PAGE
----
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So I have found this equation:

$F_\mathrm{suspension} = Kx + F_\mathrm{damper}V_\mathrm{contact}$

Where:

  • $K$ = spring stiffness
  • $x$ = the contact depth of spring(also known as spring compression)
  • $F_\mathrm{damper}$ = damper strength
  • $V_\mathrm{contact}$ = the speed at which the spring is compressing/decompressing

My questions are:

  • Is this accurate equation for calculating car suspension force?
  • What are the different factors in equations for different types of suspension setups found in multiple cars? This is meant that trucks and old cars use leaf springs while new cars mostly has coil springs, some cars has multiple springs or dampers etc.
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  • $\begingroup$ I have answered the first part of your question but I would suggest that you ask the second part (coil vs leaf springs) as a separate question. It is interesting but not directly related to the rest and would benefit from a separate answer. $\endgroup$ – Chris Johns Mar 4 '16 at 21:27
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This equation will give you the static force for any given displacement but on its own it may not tell you that much as suspension systems are by their nature dynamic.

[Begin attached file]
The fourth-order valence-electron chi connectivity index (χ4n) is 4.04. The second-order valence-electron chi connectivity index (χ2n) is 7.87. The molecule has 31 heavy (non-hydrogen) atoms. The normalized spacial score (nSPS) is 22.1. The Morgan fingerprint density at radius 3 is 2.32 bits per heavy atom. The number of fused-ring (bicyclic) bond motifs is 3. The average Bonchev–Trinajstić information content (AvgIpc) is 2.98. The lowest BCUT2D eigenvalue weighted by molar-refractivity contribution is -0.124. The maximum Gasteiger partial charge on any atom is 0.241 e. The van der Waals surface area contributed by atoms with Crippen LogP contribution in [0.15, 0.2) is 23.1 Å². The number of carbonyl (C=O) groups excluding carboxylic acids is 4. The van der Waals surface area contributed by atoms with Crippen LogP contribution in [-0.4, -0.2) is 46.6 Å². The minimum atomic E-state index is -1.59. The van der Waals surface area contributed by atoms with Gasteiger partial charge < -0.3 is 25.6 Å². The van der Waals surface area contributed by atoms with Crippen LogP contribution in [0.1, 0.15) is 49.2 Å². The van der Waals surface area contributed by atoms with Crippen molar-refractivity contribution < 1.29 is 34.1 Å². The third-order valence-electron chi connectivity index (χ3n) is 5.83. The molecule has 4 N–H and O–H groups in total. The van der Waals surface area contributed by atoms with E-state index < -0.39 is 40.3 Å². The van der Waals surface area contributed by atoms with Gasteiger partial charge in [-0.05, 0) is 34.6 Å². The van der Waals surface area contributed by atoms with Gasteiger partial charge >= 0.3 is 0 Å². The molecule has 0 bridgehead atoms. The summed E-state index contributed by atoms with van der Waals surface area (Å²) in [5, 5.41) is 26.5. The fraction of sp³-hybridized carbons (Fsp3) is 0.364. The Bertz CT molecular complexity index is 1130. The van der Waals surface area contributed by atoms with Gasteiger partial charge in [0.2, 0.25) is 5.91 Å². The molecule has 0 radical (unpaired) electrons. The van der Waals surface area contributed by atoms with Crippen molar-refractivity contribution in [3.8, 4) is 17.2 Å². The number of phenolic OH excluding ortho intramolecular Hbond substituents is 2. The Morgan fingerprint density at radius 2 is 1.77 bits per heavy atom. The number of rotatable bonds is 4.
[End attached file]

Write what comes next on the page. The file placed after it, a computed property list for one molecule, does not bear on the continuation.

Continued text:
For starters this adds an additional inertia term to the RHS of the equation F = ma where m is the unsprung mass (wheel, hub etc) and a is the acceleration.

Also any serious analysis of suspension behaviour needs to consider frequency response.

To give you an overview of the problem vehicle suspension has two distinct but interrelated functions the first is to isolate vibration in the wheels from bumps and irregularities in the road surface from the chassis of the vehicle for comfort and to stop it from shaking itself to bits. This aspect is broadly covered by the above equation.

The second function is handling ie to control the weight distribution of the vehicle and the orientation of the tyre contact patch to the road as the vehicle brakes, accelerated and turns. Here the detailed geometry of the suspension and transmission of forces between all four wheels becomes very important.

In general, coil, leaf and torsion springs can be modelled by this equation. The choice of spring type for a particular vehicle depends on a wide variety of factors. In particular left springs may be non-linear and/or self damping.

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  • $\begingroup$ At the second part do you mean weight transfer? If I apply force at wheel positions which equals current load on the wheel will it work like you expect in the end of your answer? $\endgroup$ – Adrians Netlis Mar 4 '16 at 22:09
  • $\begingroup$ Broadly yes, the equation is perfectly valid in itself to model the behaviour of a spring/damper unit under known forces, The caveat is that knowing what those forces are is the tricky bit. $\endgroup$ – Chris Johns Mar 4 '16 at 22:13
  • $\begingroup$ OK! Later I will need to implement what's known as aerodynamical downforce, will need to get equations for that aswell, right? Oh, and as this is for a game, this could be a good approximation, right? However, could you edit the question and add some short explanation and maybe additional equation(similar to mine one) for few other suspension types(as much as you know)? $\endgroup$ – Adrians Netlis Mar 5 '16 at 7:47

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